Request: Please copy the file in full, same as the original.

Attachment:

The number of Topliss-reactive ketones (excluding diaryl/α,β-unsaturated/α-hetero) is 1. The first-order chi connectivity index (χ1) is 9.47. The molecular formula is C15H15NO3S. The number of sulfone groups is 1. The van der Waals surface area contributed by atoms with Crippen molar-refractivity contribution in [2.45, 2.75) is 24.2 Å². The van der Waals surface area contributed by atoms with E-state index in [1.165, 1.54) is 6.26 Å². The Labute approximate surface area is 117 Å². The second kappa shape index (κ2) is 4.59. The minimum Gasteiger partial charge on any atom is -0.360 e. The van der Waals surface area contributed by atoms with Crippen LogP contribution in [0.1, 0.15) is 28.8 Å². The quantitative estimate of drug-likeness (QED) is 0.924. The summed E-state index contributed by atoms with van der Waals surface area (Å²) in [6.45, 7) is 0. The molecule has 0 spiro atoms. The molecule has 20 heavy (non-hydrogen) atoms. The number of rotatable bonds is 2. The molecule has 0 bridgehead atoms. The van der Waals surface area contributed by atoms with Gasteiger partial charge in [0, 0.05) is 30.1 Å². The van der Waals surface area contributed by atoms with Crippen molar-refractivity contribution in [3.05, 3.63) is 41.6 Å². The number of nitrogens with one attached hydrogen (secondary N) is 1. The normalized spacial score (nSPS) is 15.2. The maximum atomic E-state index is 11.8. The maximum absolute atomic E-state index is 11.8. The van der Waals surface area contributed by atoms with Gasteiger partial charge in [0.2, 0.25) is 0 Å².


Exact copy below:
The number of Topliss-reactive ketones (excluding diaryl/α,β-unsaturated/α-hetero) is 1. The first-order chi connectivity index (χ1) is 9.47. The molecular formula is C15H15NO3S. The number of sulfone groups is 1. The van der Waals surface area contributed by atoms with Crippen molar-refractivity contribution in [2.45, 2.75) is 24.2 Å². The van der Waals surface area contributed by atoms with E-state index in [1.165, 1.54) is 6.26 Å². The Labute approximate surface area is 117 Å². The second kappa shape index (κ2) is 4.59. The minimum Gasteiger partial charge on any atom is -0.360 e. The van der Waals surface area contributed by atoms with Crippen LogP contribution in [0.1, 0.15) is 28.8 Å². The quantitative estimate of drug-likeness (QED) is 0.924. The summed E-state index contributed by atoms with van der Waals surface area (Å²) in [6.45, 7) is 0. The molecule has 0 spiro atoms. The molecule has 20 heavy (non-hydrogen) atoms. The number of rotatable bonds is 2. The molecule has 0 bridgehead atoms. The van der Waals surface area contributed by atoms with Gasteiger partial charge in [0, 0.05) is 30.1 Å². The van der Waals surface area contributed by atoms with Crippen molar-refractivity contribution in [3.05, 3.63) is 41.6 Å². The number of nitrogens with one attached hydrogen (secondary N) is 1. The normalized spacial score (nSPS) is 15.2. The maximum atomic E-state index is 11.8. The maximum absolute atomic E-state index is 11.8. The van der Waals surface area contributed by atoms with Gasteiger partial charge in [0.2, 0.25) is 0 Å².